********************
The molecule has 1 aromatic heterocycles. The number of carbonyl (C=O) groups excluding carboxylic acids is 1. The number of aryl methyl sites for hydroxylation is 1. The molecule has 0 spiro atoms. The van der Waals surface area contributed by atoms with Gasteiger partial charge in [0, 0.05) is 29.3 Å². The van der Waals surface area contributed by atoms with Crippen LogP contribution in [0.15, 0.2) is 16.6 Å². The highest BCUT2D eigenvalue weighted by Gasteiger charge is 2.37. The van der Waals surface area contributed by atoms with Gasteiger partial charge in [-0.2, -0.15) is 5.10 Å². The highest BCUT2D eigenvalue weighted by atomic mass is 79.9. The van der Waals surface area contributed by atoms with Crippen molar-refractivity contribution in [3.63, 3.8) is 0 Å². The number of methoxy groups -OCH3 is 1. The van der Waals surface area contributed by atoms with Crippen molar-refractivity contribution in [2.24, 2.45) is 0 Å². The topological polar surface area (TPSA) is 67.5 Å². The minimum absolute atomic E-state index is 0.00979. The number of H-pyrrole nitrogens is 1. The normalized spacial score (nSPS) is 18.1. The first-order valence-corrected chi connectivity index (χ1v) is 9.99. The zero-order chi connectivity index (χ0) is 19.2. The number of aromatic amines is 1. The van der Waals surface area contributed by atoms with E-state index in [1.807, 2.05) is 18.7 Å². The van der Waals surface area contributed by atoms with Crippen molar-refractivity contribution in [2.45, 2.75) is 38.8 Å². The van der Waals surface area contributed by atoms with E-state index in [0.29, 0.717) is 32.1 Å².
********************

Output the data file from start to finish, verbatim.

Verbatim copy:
The molecule has 1 aromatic heterocycles. The number of carbonyl (C=O) groups excluding carboxylic acids is 1. The number of aryl methyl sites for hydroxylation is 1. The molecule has 0 spiro atoms. The van der Waals surface area contributed by atoms with Gasteiger partial charge in [0, 0.05) is 29.3 Å². The van der Waals surface area contributed by atoms with Crippen LogP contribution in [0.15, 0.2) is 16.6 Å². The highest BCUT2D eigenvalue weighted by Gasteiger charge is 2.37. The van der Waals surface area contributed by atoms with Gasteiger partial charge in [-0.2, -0.15) is 5.10 Å². The highest BCUT2D eigenvalue weighted by atomic mass is 79.9. The van der Waals surface area contributed by atoms with Crippen molar-refractivity contribution in [3.63, 3.8) is 0 Å². The number of methoxy groups -OCH3 is 1. The van der Waals surface area contributed by atoms with Crippen molar-refractivity contribution in [2.24, 2.45) is 0 Å². The topological polar surface area (TPSA) is 67.5 Å². The minimum absolute atomic E-state index is 0.00979. The number of H-pyrrole nitrogens is 1. The normalized spacial score (nSPS) is 18.1. The first-order valence-corrected chi connectivity index (χ1v) is 9.99. The zero-order chi connectivity index (χ0) is 19.2. The number of aromatic amines is 1. The van der Waals surface area contributed by atoms with E-state index in [1.807, 2.05) is 18.7 Å². The van der Waals surface area contributed by atoms with Crippen molar-refractivity contribution in [2.45, 2.75) is 38.8 Å². The van der Waals surface area contributed by atoms with E-state index in [0.29, 0.717) is 32.1 Å².